When the last bell rings on weekday afternoons at Brookline High School, most students slam their books shut. They stuff their backpacks full of the things and then haul them off to a music lesson, or to sports practice, or to an after-school job. Twenty BHS students, though, congregate instead in an empty classroom and resume planning how to give books away. Who are these teenagers? Why are they doing this? Meet the Brookline Literacy Partnership, one of the community’s most impressive – and youngest – social justice groups.
Since its inception in the spring of 2008, the members of the Brookline Literacy Partnership have committed themselves to combating what current group president Ben Hoff describes as “the unbelievable disparity of opportunity” between different Boston-area communities. In the process, they hope to help bring those communities together. The group’s efforts to raise money and public awareness take on various forms and levels of complexity, but all reflect this central goal – whether they’re selling bookmarks at town events or gathering sponsors for their biggest annual fundraiser, the IntelliJam world music concert, the BLP keeps their community involved every step of the way. The community in turn has pulled its weight – IntelliJam alone has raised nearly $20,000 for the group over two years.
The BLP takes all of these funds and resources and funnels them into programs it has set up at Dorchester’s Mather Elementary, its current partner school. They help fill the bookshelves in the school’s library and classrooms, figure out better ways to organize and staff the library, and purchase standardized book sets for classroom use. Once a week, group members and other trained BHS students travel to Mather to tutor the elementary school students one-on-one. In order to support literacy beyond classroom walls, they give older students books to take home over school breaks. With ever-increasing community support and student involvement, the BPL hopes to expand their existing programs and perhaps partner with even more schools.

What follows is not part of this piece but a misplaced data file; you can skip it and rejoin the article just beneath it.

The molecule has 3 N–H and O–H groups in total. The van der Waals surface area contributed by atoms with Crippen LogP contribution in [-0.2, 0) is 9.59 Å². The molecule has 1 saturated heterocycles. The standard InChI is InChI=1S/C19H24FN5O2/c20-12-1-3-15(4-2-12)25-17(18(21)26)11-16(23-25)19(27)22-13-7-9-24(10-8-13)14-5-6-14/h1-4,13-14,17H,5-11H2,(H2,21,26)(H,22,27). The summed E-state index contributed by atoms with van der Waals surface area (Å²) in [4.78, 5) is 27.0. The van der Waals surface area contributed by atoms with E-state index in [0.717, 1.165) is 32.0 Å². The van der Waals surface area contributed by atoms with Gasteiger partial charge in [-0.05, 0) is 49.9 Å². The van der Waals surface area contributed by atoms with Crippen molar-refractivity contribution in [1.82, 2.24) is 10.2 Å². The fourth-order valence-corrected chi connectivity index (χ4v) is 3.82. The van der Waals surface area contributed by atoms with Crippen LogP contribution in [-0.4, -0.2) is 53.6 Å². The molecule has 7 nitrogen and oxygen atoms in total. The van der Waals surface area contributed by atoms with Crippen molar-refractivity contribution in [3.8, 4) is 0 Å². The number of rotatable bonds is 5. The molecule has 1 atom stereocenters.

Those who have worked with the group have no doubt that this will happen, and sooner rather than later. “Every single overriding goal the group has set out to achieve, they have accomplished,” says Justin Berke of Commonwealth Financial Group. “I’ve been phenomenally impressed with the overall intelligence, strength, and energy of the team.” Berke is a member of the BLP’s Advisory Board, which is made up of about twenty Brookline-based organization leaders and business professionals. They provide the group with advice, support, and connections, although, as Berke emphasizes, the students remain “the ultimate decision-makers and drivers.”
This year, the BLP is applying its thirst for social justice, fundraising expertise, and networking power to the annual Feed Brookline Drive, which Hoff points out meshes well with the group’s nominal cause: “There is a definite link between food and literacy . . . education and literacy prevent poverty and food insecurity later in life, and without adequate food, getting an education is infinitely harder.” Even more importantly, it fits with the group’s overall ethos. “Feed Brookline is a collaboration – it’s a community coming together to make change for good. This concept is the core of the BLP,” explains Hoff. Hoff has motivation to give back as well as pay it forward, as he says that his involvement with the BLP has made him thankful for “the advantages of the community he was born into.” One such advantage is certainly its generosity, which, judging by the actions of Hoff and his fellows, is instilled early. Luckily for the Feed Brookline Drive, chances are good that they will be able to harness it once again.
This year’s IntelliJam Concert is March 17th, 2012 – tickets can be purchased on the Brookline Literacy Partnership website. The Feed Brookline Drive runs through January, 2012.
By Cara Giaimo